Sylvester the Mummy
Human Mummy
Biographical Information
Name(s) Sylvester the Mummy
Age Around 45 years old when he died
Sex Male
Status Desperado
Height N/A
Culture American Frontier
Date(s) Around 1895
Site Unknown, but possibly processed as an embalmer's exhibit
Current Location
Location Ye Old Curiosity Shop in Seattle, Washington
Catalog # Unknown


Sylvester the Mummy was claimed to have been found in the Gila Bend Desert, Arizona in 1895, although recent tests have disproved the story.[1] During the 20th century, his well-preserved body travelled as a sideshow attraction throughout the United States.

Sylvester has a hole in his chest and what appears to be blood around the wound. Sideshow exhibitors claimed it was a bullet wound, but modern endoscopic exploration have proved the hole was made with a drill, and the discoloration is paint.

In 1955, he was purchased by the Ye Old Curiosity Shop in Seattle, Washington. He was exhibited in the 1962 Seattle World's fair. Currently, he is still situated in a glass case in the curiosity shop.

Sylvester was a male of European descent who died when he was approximately 45 years old. He was marketed as a "Desperado from the Old West". In 2001 and 2005, studies were conducted which discovered shotgun pellets in his right cheek, neck and lungs. These injuries were likely obtained years before his death. It is unknown what caused his death, though the 2001 analysis indicated tuberculosis.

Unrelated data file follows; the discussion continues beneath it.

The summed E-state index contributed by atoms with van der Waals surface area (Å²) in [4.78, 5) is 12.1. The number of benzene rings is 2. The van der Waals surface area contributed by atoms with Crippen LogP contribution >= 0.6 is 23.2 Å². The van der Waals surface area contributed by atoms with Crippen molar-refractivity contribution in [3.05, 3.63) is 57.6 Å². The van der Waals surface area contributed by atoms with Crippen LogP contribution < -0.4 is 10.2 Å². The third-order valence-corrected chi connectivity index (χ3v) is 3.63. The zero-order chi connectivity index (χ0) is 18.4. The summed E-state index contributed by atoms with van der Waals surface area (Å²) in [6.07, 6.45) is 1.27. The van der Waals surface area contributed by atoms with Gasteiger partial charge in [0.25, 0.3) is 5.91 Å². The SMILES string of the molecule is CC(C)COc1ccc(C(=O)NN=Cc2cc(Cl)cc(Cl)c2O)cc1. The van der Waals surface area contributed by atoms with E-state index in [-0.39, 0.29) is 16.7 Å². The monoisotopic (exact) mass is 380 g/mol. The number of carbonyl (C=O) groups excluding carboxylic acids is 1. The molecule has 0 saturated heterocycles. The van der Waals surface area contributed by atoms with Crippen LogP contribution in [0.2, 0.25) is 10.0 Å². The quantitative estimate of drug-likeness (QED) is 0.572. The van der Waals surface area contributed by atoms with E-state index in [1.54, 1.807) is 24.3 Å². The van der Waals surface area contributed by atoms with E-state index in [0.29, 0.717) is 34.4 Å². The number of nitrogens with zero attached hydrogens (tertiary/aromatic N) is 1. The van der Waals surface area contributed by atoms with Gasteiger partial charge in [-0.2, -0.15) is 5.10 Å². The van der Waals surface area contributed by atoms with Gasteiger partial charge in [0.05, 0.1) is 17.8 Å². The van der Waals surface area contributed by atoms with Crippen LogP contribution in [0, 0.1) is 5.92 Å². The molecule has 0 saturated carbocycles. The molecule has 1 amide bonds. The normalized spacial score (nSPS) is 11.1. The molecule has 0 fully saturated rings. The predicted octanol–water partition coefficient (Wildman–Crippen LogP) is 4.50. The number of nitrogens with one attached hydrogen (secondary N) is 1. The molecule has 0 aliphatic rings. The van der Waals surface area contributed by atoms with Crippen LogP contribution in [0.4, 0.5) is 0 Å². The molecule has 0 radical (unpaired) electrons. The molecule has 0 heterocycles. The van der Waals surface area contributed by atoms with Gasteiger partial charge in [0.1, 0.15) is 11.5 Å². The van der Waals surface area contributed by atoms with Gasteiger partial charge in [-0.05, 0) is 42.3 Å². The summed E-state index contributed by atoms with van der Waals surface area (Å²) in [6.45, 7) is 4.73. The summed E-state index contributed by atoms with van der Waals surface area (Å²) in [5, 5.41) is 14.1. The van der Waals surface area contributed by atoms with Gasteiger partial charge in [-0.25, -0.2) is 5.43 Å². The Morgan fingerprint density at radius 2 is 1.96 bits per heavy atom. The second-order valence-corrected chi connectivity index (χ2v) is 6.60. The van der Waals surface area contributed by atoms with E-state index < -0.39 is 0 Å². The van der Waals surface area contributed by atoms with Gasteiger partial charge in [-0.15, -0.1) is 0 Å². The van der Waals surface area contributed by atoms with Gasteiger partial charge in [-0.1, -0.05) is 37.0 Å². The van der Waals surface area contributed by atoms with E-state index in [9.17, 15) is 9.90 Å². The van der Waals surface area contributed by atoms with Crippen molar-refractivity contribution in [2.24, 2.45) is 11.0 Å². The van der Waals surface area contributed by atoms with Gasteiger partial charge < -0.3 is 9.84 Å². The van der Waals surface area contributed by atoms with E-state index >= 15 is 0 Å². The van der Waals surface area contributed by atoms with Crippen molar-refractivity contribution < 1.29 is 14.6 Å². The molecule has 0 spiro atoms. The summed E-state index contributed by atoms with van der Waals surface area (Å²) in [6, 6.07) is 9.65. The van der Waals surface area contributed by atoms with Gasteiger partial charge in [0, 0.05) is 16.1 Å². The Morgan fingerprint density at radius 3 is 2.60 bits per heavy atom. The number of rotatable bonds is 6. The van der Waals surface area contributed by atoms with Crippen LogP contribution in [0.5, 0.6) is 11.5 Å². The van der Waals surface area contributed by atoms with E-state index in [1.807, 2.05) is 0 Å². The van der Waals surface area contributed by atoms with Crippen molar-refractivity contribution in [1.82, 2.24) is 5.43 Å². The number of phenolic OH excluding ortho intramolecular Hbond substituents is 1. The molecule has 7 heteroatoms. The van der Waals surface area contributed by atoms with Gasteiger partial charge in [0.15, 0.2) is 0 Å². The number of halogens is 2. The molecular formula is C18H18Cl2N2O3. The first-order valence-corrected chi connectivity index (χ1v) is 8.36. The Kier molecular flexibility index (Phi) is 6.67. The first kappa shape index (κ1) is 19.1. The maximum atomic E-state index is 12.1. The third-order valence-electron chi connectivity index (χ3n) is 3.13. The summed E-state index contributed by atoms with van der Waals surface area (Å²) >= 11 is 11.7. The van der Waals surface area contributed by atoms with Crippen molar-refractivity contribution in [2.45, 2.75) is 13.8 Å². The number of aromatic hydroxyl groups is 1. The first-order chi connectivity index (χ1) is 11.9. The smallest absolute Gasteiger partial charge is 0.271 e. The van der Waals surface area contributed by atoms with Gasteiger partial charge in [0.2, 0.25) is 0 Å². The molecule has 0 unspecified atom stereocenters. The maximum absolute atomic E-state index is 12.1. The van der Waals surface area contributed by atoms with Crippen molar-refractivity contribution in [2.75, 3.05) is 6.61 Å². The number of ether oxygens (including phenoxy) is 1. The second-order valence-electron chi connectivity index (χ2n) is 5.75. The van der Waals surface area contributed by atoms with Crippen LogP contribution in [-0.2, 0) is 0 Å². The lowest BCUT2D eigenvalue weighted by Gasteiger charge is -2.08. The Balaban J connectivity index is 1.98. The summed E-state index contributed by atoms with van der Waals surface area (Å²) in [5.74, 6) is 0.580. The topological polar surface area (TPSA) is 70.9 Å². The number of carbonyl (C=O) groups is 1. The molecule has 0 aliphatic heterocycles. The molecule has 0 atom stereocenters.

In 2001, researchers at the Bioanthropology Research Institute at Quinnipiac University conducted MRI and CT scans on Sylvester. They revealed the presence of well-preserved internal organs and brain. According to Conlogue, "he's absolutely the best preserved mummy we've ever examined".

In 2005, with newer technology, the team discovered that the tongue was still intact, and still perhaps contained some moisture. He also had a healthy liver during his time of death.


Sylvester was so well preserved because he was injected with an arsenic based fluid by an embalmer immediately following his death. This caused his body to dry out and subsequently, be mummified.

References Edit


External LinksEdit

Ervin, K. (2005, November 20). CT tells mummy’s secret: Preservation no accident. The Seattle Times. Retrieved from

Stolze, D. (2014, August 6). The strangest places human remains can be found in the U.S. [Web log post]. Retrieved from